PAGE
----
In Issue #85 of the Bronze Gazette, Chuck wrote in his Editor’s Column about the enduring strength of Doc Savage fandom. The emotions stirred in him were very much shared by me. A faith in the camaraderie we all share together, balanced against the publishing forces that have time and again made an effort to capture the lightning of unique popularity that has, more than once across the decades, vaulted Doc Savage powerfully into the public consciousness. Like Chuck, I wonder what lies ahead.
In the 1930’s the Doc Savage pulp magazine was a phenomenon. It’s no exaggeration to say that through the Depression, very few characters kindled the fire of devoted readership that Doc did. Some elements of that phenomenon were unique to the time. In those Depression years, Doc was a melded embodiment of escape literature (traveling the globe, exploring lost worlds), the burgeoning concept of science-as-miracle (the supernatural elements of the stories were all presented as advances in scientific ability), and hope. Hope that human ingenuity wedded to idealism could contribute ultimately to a world where the brutal conditions of the Great Depression could be fought, could be healed.
Then came a change. World War II altered the paradigm of national zeitgeist, and though many marvelous stories passed through the Doc Savage magazine across those years, Doc himself grew into more of an awkward fit – the transition from world-shaping and world-saving to an often grim and grueling struggle between nations and beliefs about humanity, shifted the approach of the series. Doc became more human in many ways; the bronze light he had cast through the Depression becoming harder, more flawed, more nuanced.
In the postwar years, that evolution continued. The magazine tried to adapt to a new cultural consciousness, becoming “Doc Savage: Science Detective”. Again, the sophistication of the stories increased, but the attention of the reading world was fading. By 1949, the original run of stories was done.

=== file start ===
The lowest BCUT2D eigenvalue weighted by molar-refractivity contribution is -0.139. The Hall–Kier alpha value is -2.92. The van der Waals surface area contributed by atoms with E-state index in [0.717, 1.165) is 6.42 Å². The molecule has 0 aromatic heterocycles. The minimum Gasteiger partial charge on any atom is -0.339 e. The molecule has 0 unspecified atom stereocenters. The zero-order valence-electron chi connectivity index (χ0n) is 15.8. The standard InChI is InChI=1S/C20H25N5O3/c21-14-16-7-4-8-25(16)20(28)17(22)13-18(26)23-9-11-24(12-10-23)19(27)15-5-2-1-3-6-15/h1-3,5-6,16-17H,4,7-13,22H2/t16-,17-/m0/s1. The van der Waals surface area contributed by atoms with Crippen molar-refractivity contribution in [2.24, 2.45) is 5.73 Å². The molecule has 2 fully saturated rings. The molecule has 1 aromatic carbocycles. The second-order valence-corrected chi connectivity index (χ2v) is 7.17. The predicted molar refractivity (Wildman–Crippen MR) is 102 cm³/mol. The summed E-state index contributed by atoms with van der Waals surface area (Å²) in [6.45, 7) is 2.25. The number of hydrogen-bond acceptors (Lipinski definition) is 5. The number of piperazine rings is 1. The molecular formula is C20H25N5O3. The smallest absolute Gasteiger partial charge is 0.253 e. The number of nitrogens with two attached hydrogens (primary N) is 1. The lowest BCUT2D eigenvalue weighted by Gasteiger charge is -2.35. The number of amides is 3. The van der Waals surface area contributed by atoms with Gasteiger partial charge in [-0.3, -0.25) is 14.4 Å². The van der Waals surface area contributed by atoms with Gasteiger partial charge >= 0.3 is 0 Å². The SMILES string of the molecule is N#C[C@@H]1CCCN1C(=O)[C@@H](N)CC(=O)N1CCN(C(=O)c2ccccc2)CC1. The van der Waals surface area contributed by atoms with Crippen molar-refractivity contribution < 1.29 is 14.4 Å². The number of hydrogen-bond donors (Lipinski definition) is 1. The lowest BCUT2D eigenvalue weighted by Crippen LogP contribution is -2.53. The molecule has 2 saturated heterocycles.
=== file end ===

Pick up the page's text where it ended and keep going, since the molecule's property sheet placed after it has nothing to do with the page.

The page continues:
As Chuck observed, for many characters that might have been the end.
In the 1960’s the Bantam Books reprints began, and amazingly, Doc became more popular than ever. Part of that was a brilliant stroke of marketing, headlining the books with vibrant, ultimately iconic covers by James Bama. Sales of the paperbacks were in the millions.
Why? Nostalgia was a part of it certainly, but time and again I have read comments from older Doc followers, who grew up with Doc in the 1930’s (authors like Phil Farmer and Harlan Ellison spring to mind) stating that they disliked the departure from the “Baumhofer Doc”. Based on marketing from Bantam, which appears in many of the paperbacks, they aimed the series more squarely toward a teenager to college-age audience, and with immense success. But my interest, again, is less in the marketing, and more in the “soul” of what captured the fascination of a new generation (my own generation, as it turns out).
The prospect of visiting what felt to 60’s youth like a more innocent time may have been part of it. As antiheroes began to proliferate in entertainment of all kinds, Doc was a counterpoint – a man who did many undeniably badass things with a good heart, a strong dedication to the little guy, and a willingness to challenge the boundaries of law in the name of obvious human good. Doc’s 1960’s popularity is strange in that regard, and yet not so strange. There is a powerful connection – different from that of readers in the 1930’s, but no less compelling – to ideals of the hippie generation. Basically a sense of being empowered to change things for the better. In that light, Doc shone very bright indeed.
As the 70’s went on, the fervor of both the youth movement and that of readership for the Doc paperbacks began to lose steam. The series was, by the well-researched accounts presented across the years here in the Bronze Gazette and other places, at the brink of cancellation on several occasions. It held on, and even continued into new stories and story ideas discovered in Dent’s papers – adapted and presented by Will Murray as the latest Kenneth Robeson.